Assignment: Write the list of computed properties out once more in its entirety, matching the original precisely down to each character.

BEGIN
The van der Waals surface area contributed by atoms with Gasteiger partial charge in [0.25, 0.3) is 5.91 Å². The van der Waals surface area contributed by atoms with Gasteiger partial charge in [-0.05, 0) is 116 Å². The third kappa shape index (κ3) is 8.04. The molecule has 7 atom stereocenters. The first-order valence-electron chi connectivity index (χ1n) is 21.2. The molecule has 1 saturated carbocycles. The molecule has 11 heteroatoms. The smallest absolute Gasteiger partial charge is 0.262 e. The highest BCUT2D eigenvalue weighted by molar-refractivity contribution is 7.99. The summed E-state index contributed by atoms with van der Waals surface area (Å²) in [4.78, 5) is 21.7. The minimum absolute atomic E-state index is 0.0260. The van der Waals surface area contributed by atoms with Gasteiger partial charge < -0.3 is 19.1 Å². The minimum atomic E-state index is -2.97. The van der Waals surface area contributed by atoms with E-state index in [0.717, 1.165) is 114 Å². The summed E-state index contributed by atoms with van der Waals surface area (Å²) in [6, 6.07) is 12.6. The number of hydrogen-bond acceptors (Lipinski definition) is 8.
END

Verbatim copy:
The van der Waals surface area contributed by atoms with Gasteiger partial charge in [0.25, 0.3) is 5.91 Å². The van der Waals surface area contributed by atoms with Gasteiger partial charge in [-0.05, 0) is 116 Å². The third kappa shape index (κ3) is 8.04. The molecule has 7 atom stereocenters. The first-order valence-electron chi connectivity index (χ1n) is 21.2. The molecule has 1 saturated carbocycles. The molecule has 11 heteroatoms. The smallest absolute Gasteiger partial charge is 0.262 e. The highest BCUT2D eigenvalue weighted by molar-refractivity contribution is 7.99. The summed E-state index contributed by atoms with van der Waals surface area (Å²) in [4.78, 5) is 21.7. The minimum absolute atomic E-state index is 0.0260. The van der Waals surface area contributed by atoms with Gasteiger partial charge < -0.3 is 19.1 Å². The minimum atomic E-state index is -2.97. The van der Waals surface area contributed by atoms with E-state index in [0.717, 1.165) is 114 Å². The summed E-state index contributed by atoms with van der Waals surface area (Å²) in [6, 6.07) is 12.6. The number of hydrogen-bond acceptors (Lipinski definition) is 8.